Overall, the closer to "life" what we eat is, the more healing benefits it has. So much of what we buy has lost a significant portion of it's nutrients, and many are deficient to start because of a lack of good soil. I'd encourage everyone to grow whatever they can manage, even in a window box in a small apartment. You can grow turmeric and ginger root quite easily even, both of which have a ton of healing properties.

  • @silver. Thank you so much for the info. When I can find cukes free of waxed skin I enjoy eating them with the peel on.

  • Shouldn’t we look at healthy diets instead of healthy foods? After all, when your food is reduced into its composing chemicals in your bowels, these chemicals are going to facilitate or compete with each other for absorption. In other words: what you eat with your cucumber probably matters...
    I try to eat “Mediterranean”. It should be good for me, and it is nice! =)

  • ToshTosh Veteran

    Greggs pasties and chocolate.

  • federicafederica seeker of the clear blue sky Moderator

    Turmeric. Agreed.

    Red grapes. Even a small portion of around 10 grapes, a couple of times a day, is highly nutritious and aids weight loss (if that is an additional requirement)

    Argon oil - both int- and ext-ernally.


    Blanched almonds.

  • howhow Veteran
    edited January 2016

    Spoken from the luxury of relative good health...

    My tip would be to let it reflect the rest of ones daily practice.
    Your daily practice is a medicine for what?
    To focus more towards the overall harmlessness** for all **in ones food choices
    or to aim more on whatever ones personal wants of the moment might be?

  • DakiniDakini Veteran
    edited January 2016

    @rohit said:

    And ginger! Ginger is an important part of the Chinese pharmacopeia. There are restaurants in China, I hear, where one can take a prescription from the doctor/herbalist, and the cook will create a dish incorporating the foods and herbs the doctor prescribed for the patient's condition. Very cool concept.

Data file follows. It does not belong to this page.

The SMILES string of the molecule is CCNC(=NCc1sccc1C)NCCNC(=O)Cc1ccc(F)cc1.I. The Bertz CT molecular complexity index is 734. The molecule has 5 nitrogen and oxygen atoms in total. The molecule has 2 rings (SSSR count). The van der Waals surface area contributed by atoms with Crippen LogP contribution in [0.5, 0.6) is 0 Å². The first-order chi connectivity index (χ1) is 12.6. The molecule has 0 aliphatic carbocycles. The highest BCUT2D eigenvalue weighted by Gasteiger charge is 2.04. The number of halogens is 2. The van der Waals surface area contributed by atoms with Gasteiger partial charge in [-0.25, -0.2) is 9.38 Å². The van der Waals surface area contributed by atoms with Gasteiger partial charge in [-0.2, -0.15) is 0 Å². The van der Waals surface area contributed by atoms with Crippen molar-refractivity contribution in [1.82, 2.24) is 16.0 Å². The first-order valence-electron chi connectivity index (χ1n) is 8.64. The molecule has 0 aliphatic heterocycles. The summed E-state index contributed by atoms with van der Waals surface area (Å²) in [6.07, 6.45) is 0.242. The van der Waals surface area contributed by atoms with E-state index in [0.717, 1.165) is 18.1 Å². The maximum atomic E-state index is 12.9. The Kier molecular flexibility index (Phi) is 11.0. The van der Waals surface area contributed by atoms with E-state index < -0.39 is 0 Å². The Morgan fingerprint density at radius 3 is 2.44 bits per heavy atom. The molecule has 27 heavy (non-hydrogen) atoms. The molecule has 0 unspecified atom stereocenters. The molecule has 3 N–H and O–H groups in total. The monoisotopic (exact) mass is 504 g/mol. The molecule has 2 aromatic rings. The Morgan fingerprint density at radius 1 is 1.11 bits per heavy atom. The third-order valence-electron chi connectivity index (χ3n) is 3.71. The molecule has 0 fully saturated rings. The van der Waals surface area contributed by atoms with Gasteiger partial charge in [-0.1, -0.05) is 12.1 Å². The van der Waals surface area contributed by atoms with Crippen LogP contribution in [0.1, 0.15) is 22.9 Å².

@silver Thank you for posting about cucumbers! I've always craved them, and eat them every day. Now I know why! lol I'm thrilled to hear they have so many benefits.

    Of course fresh, proper, healthy food is medicine. The thread title reminds me of a funny (but also sad, and outrageous) story. I got several free passes to a gym once, that was located in the middle of a cluster of medical buildings, so it was mostly docs and nurses using it. There was a bulletin board in the hallway, and someone had posted some kind of healthy diet info there, that was about including lots of fresh veggies and their nutrients and benefits. One of the doctors had left a comment: "FOOD IS NOT MEDICINE" !! (where is the :shock: emoticon?) I couldn't believe it. Apparently the docs there felt that if you were ill, you should take chemicals in the form of pills. and that food was something to be enjoyed heedlessly, like a form of entertainment, or something. Well, being the guerilla grrrl that I am, I couldn't let such ignorance stand uncontested, so I posted an anonymous response to that, supporting the idea that food was, indeed, medicine, a basic foundation to good health.

    Really, people, the stories I could tell you about doctors could scare you into never darkening their doors again.

    But happily, we, here, know better, and are on the right track. Kudos to the OP for this wonderful topic!

  • @Kale4Dayz said:
    Lobster is a rich source of copper and selenium, and helps promote thyroid function. Ha ha ;)

    This is my body. Eat this in remem ...
    Wait just a minute ... Phew ... saved by not being Christian ... ;)

    In the UK mussels and I think lobsters can still be sold live. In parts of europe the chicken is so fresh, it sticks its head out the shopping bag and enjoys its final ride ...

    I feel @how makes a good point about ahimsa. Personally I eat meat, fish and eggs, so I am not a good example. :3

    Never heard of argan oil, very interesting.

    Cucumbers. Yum. Great info I was unaware of from @silver

    @littlestudent is right about overall diet. I too have developed a taste for the mediterranean.

    Good attitude to food and personal requirements, good points from @karasti.

    @Tosh said:
    Greggs pasties and chocolate.

    You is bad man @Tosh

    At least try to eat dark chocolate, which is medicinal. Actually I feel it is an essential food yum medicine. <3